Sunday, 12 January 2014

Sharp Practice AAR: Clash at San Salvador

Last Sunday I had the great pleasure of heading to Wyvern Wargamers to put on a game of Sharpe Practice for Stuart and Bob. My Napoleonics haven't been out for a while (since October 2012, apparently!) so it was great to get them on the table, plan a game and play on the larger tables that they have available.

I pulled together a three-way scenario, with Stuart as a French, Bob using my Brits and me taking a weaker force of Spanish guerrilleros. Set in northwestern Spain 1809, a French force was pursuing the British hard, both forces having exhausted their supplies from the hard marches. The French push on to the town of San Salvador with the aim of seizing it by force and pushing the British back once again. The Brits rise from their bivouacs and resolve to give those damn frogs a bloody nose. Meanwhile, a band of local guerilleros descend to protect the town and dissuade either force from pillaging this fertile area further, hoping to bag a few French along the way.

Stuart had an entirely infantry force and a slight advantage in numbers from the start. Arriving in numbers starting with skirmishers, they promptly start identifying and peppering the British in the town square.














In San Salvador, the 95th Rifles take cover and trade shots. The British deployed in the town and with plenty of cover, remained fairly static.
















With initial rounds inconclusive, with both sides led well enough to remove shock in short order, Stuart makes a flanking move in force with a formed line, leading me with no option but to withdraw with my harassing Spanish. This and him wiping out another unit on the opposite flank out paid to my plans of being a thorn in his side as he engaged the British.




As the French line slowly rumbles into position to threaten San Salvador and bring some real weight to the French fire, British reinforcements arrive at the battle line. Light Dragoons - this could well get messy for one side, depending on the draw of the cards.



Everywhere else is a sideshow, with units trading shots for minimal effect and the guerilleros content with holding their ground. Probably the most important draw of the cards - if French Lt Gagon comes out first, the line gets a second volley to soften the impact of the charge. If the Lights come out first, they get a relatively fresh charge in.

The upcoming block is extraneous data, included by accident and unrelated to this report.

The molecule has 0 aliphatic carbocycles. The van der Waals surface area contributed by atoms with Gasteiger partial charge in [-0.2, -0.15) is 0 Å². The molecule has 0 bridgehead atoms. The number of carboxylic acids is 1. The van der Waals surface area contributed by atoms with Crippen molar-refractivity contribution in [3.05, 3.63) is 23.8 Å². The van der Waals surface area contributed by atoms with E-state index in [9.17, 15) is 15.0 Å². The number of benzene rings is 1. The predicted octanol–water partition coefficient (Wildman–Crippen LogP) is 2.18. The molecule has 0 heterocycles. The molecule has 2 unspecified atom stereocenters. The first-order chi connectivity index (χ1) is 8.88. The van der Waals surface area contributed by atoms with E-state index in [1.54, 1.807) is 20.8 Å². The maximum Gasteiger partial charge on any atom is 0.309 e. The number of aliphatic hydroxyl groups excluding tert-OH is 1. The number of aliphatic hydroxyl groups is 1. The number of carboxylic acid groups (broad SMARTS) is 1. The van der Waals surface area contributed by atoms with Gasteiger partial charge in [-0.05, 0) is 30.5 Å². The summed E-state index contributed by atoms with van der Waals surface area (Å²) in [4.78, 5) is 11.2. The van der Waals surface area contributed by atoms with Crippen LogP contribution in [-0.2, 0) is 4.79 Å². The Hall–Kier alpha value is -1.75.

It's the British. The Light Dragoons crash through the swirling smoke on the unloaded French line. Despite the numbers of infantry, they are hurled back in disarray. Not a slaughter, yet, but the blooded British cavalry continue the pursuit (and merrily off the table...!).



Bit quiet around here chaps... 

We played out a few more turns of skirmishing, but in reality, that crashing cavalry charge secured a British victory.

Closing thoughts

I think a fun game was had by all, thanks to Stuart and Bob for indulging me and apologies for any glaring errors in scenario design or gameplay. In reality, I'd set both forces too hard a task - the French scored by taking the town but were initially faced with too stiff resistance to do so by force. I should also have made it clearer that I was an independent player with my own objectives rather than allied to the British. While I didn't actually do much damage to the French at all, my presence might have dissuaded Stuart from making a more aggressive assault.

The British scored from making French units lose their bottle or flee. But I'd forgotten how few kills are achieved from shooting in a Sharp Practice, especially when in cover, as well as the difficulties breaking formations and well-led units. Only the cavalry succeeded and even than, if they hadn't been so close to the edge of the board the French may well have been able to recover as neither unit was too badly mauled.